Do you know how to say “but” in Spanish? If you are wondering why we need a lesson to answer such a simple question, there’s a reason for that. In fact, we have three options to express the conjunction “but” in Spanish: pero, sino and sino que. Let’s look at each one:
As a conjunction, the Spanish word pero works like the English conjunction “but.” Let’s look at some examples:
Pues, fue muy estresante y agotador pero a la vez divertido porque…
Well, it was really stressful and exhausting but at the same time fun because…
Caption 62, Cleer - Entrevista a LilaPlay Caption
llegó al país de los Muiscas una bella pero mala mujer llamada Huitaca,
a beautiful but evil woman named Huitaca arrived in the country of the Muiscas,Play Caption
We use pero in Spanish to create contrast between two statements. This contrast helps us to expand the information provided by the first statement. While most of the time the first statement is a positive one, there are some cases in which that statement can be negative:
No podemos ver, pero podemos escuchar.
We can’t see, but we can listen.
In this case, you could also replace pero with sin embargo (however):
No podemos ver. Sin embargo, podemos escuchar.
We can’t see. However, we can listen.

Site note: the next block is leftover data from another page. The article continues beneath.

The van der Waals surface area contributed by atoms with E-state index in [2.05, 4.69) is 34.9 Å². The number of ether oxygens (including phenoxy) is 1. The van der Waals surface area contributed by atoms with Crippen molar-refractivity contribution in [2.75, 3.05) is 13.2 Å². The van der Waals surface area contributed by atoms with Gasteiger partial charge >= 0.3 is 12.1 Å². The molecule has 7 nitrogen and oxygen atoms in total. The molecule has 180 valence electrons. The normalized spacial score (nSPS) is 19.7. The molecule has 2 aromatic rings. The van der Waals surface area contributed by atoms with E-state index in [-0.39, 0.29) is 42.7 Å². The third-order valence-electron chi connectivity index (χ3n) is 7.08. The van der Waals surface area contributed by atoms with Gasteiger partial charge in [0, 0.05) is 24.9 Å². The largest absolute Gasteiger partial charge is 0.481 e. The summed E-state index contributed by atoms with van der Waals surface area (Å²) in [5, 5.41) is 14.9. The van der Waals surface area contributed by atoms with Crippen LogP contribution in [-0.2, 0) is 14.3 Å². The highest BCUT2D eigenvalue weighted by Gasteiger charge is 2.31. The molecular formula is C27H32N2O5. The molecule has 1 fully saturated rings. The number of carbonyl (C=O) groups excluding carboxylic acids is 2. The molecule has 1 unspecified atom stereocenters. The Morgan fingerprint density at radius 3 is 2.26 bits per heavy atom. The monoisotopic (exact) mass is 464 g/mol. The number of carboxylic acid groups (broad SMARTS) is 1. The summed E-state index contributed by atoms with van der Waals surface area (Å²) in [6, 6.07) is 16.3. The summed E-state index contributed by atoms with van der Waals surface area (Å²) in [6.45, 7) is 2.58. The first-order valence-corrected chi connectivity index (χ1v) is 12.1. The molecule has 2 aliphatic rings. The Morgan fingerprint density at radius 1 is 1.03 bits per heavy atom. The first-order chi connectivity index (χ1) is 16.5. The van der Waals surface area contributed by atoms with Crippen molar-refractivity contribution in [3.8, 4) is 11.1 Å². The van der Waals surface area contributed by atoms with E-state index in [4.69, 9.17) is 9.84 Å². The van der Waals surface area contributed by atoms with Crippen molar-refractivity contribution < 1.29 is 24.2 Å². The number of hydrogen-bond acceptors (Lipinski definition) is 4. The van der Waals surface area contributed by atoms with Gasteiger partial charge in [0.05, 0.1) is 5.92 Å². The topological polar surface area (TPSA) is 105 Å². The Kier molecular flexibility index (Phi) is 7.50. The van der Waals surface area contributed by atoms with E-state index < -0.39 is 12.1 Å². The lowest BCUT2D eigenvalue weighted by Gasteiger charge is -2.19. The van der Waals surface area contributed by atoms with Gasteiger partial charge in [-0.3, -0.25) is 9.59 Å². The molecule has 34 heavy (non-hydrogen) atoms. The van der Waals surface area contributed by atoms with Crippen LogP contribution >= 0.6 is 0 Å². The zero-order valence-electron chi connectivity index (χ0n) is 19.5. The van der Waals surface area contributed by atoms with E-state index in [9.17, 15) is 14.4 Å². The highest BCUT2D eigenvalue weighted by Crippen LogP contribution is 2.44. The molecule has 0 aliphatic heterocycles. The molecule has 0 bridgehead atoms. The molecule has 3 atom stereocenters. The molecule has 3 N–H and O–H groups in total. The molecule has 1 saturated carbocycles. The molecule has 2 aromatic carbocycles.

We use the conjunction sino to create a contrast between two statements where the first one is ALWAYS a negative one. Let’s take a look:
lo importante no es ganar, sino competir.
the important thing isn't winning, but competing.
Caption 41, Club 10 - Capítulo 1 - Part 5Play Caption
Que no es una chica, sino un chico. -Oh...
That's it's not a girl, but rather a boy. -Oh…Play Caption
You can think of sino as something that we could replace with por el contrario (on the contrary). Also, keep in mind that when you have a verb after sino, you need to use its infinitive form.
We use sino que exactly the same way as the conjunction sino. The difference is that we use sino que when both statements contain a conjugated verb. Let’s take a look:
En general, la... la gente no es sólo respetuosa, sino que es súper amable con nosotros.
In general, the... the people are not only respectful but are super kind to us.
Captions 41-42, El Instituto Cervantes - Jefa de bibliotecaPlay Caption
O sea que no solamente era una cosa, sino que eran varias.
I mean that it was not only one thing, but rather there were many.
Caption 27, María Marí - Su pasión por su arte - Part 2Play Caption
Considering the fact that you have three options, you might not always know which option to choose in order to say “but” in Spanish. Luckily, there are some simple rules that will help you to figure out whether you need to use pero, sino or sino que. Let’s have a look:
- If the first statement is positive you need to use pero.
- If the first statement is negative, you need to use either sino or sino que.
- If the first statement is negative and you have a conjugated verb in both statements you need to use sino que.
- If you can replace “but” with “however” (sin embargo), you need to use pero.
- If you can replace “but” with “on the contrary,” (por el contrario) you need to use sino.
That's all for now. Now that you know how to say “but” in Spanish, try to write 5 sentences with pero, 5 sentences with sino and 5 sentences with sino que. And don’t forget to send your feedback and suggestions to firstname.lastname@example.org.